By William I. Lengeman III
There are probably a number of great ways to drive away potential customers. Flooding them with marketing messages is a pretty good one. Read on for a real-life example.
Americans take a backseat to no one when it comes to our relentless ability to monetize every conceivable facet of daily existence. It might not be a great and noble distinction but it's something. I guess.
The average American is exposed to something in the neighborhood of 471,000 marketing messages every day (you may want to run that number by a fact checker, but I'm sure it's in the right ballpark) and quite frankly I think most of us probably go numb to this sort of thing at about age seven. So what I'm leading up to is that you've really got to transgress pretty severely in your marketing communications to get under the skin of one of these jaded Americanos.
For me it happened not long after I registered so that I could make a comment at a Web site. I'm not much of a commenter, mind you, because I'd like to think I have a life. When confronted with the need to register in order to offer up a comment I usually remember about 47 other, better things to do. But this time around one of those prominent writing how-to sites was hosting a friendly competition, of sorts, for those who like to dabble in traditional poetic forms and I thought I'd weigh in.
I signed up, against my better judgment, did my thing and forgot about it. That is, until the marketing floodgates opened. Okay, to say that a flood of marketing messages ensued would be a bit strong but it was far above and beyond what I had expected and the flow was sufficient to really get on my nerves.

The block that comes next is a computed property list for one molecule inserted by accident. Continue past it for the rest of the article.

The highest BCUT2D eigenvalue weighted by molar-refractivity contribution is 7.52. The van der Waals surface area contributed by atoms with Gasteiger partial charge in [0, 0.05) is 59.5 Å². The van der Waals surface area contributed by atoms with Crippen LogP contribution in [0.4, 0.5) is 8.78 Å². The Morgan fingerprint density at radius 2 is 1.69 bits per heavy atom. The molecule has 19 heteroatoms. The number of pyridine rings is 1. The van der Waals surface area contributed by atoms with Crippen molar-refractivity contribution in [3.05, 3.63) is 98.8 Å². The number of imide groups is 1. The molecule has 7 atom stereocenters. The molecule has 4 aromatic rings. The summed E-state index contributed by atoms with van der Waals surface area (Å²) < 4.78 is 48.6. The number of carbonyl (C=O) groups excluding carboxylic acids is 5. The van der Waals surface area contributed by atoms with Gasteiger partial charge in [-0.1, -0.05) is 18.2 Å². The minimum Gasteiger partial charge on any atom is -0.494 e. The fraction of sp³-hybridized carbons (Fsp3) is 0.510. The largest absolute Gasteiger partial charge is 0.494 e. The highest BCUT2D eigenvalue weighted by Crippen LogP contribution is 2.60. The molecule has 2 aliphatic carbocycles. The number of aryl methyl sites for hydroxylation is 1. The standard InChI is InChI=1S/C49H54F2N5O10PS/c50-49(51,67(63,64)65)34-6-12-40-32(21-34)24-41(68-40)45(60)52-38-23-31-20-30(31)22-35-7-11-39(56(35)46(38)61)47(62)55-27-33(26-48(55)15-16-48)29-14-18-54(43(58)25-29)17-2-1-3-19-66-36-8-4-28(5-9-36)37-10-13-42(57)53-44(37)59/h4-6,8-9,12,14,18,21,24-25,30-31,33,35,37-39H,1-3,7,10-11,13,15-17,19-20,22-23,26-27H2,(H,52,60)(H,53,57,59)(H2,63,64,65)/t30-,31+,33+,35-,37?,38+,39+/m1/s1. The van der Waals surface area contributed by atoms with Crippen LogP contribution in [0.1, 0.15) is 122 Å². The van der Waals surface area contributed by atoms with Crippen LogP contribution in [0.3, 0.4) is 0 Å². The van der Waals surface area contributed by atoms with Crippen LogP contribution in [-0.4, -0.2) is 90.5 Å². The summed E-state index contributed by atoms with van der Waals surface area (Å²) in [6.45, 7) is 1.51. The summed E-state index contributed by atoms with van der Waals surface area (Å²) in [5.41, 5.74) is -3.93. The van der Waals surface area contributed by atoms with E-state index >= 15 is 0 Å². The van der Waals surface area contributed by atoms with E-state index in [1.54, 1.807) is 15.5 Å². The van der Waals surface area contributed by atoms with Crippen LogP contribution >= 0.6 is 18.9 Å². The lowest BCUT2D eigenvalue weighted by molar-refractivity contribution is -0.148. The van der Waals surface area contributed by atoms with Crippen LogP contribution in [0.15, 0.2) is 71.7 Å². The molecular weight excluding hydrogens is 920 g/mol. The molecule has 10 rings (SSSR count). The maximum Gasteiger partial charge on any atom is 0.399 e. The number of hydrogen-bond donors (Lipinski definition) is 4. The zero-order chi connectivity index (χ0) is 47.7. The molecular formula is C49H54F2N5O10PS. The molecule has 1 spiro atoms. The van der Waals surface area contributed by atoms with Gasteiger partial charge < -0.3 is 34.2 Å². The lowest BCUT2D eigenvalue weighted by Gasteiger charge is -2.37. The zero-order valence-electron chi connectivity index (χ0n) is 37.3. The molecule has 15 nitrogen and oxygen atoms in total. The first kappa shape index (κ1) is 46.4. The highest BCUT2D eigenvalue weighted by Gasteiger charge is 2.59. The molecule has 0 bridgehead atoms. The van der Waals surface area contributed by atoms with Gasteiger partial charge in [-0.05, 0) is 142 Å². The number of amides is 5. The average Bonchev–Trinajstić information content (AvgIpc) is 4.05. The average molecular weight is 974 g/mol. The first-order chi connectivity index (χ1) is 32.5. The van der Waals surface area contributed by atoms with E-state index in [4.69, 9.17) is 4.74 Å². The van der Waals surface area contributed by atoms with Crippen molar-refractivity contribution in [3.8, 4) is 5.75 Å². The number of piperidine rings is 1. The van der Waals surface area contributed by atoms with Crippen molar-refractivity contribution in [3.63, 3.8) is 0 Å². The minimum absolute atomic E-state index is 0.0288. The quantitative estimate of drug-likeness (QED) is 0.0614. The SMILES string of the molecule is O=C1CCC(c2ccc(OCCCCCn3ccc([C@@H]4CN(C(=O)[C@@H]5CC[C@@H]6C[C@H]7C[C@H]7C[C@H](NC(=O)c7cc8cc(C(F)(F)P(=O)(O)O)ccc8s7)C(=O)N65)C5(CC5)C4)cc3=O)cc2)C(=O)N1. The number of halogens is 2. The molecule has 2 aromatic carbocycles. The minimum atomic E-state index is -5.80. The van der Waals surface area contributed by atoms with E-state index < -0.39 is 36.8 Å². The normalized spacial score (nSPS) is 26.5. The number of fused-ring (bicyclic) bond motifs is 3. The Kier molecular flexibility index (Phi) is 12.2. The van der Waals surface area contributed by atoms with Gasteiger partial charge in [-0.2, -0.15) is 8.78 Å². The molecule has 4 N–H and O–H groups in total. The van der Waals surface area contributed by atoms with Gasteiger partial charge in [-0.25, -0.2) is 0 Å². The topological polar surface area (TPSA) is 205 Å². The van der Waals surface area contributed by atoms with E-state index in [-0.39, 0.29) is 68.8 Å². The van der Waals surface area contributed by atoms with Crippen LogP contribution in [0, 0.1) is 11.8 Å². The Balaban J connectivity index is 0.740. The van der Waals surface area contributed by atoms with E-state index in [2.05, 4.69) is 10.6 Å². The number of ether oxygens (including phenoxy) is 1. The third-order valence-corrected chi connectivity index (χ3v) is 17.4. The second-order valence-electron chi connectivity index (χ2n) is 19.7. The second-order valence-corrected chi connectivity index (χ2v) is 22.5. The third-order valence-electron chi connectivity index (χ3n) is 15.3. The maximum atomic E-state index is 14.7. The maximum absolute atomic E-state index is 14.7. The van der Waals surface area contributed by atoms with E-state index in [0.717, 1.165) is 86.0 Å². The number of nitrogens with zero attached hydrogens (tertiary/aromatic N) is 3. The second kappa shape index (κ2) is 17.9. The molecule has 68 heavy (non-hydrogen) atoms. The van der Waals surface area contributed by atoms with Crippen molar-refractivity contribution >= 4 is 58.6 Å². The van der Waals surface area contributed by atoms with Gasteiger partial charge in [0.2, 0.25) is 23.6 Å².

I'll address the naysaying right here and now. Yes, I'm sure I must have agreed at some point to receive marketing messages as a side effect of registering, although I don't specifically recall doing so. I don't have a problem with that. It seems fair that if I'm to use this entity's site in some manner that they be permitted to send me marketing messages. As far as giving me the option to manage my subscription, unsubscribe with just one measly little click, or kill my account altogether, yes, they also provided all of those options, just like a good Web marketer would.
But quite frankly, I probably wouldn't have been in such a hurry to cut off the flow of marketing messages if they hadn't been so numerous. I'm sure we all have our own ideas as to what's excessive in this arena, but for me 24 messages in 14 days was a bit much. So now I'll dutifully click one of those links and end my relationship with this particular marketer, probably forever. Which is not necessarily a big deal for them, since I'm not likely to ever purchase any of their products. On the other hand if the marketing messages had kept coming through at what I'd consider a reasonable rate, perhaps something would have eventually caught my interest.
We'll never know, will we?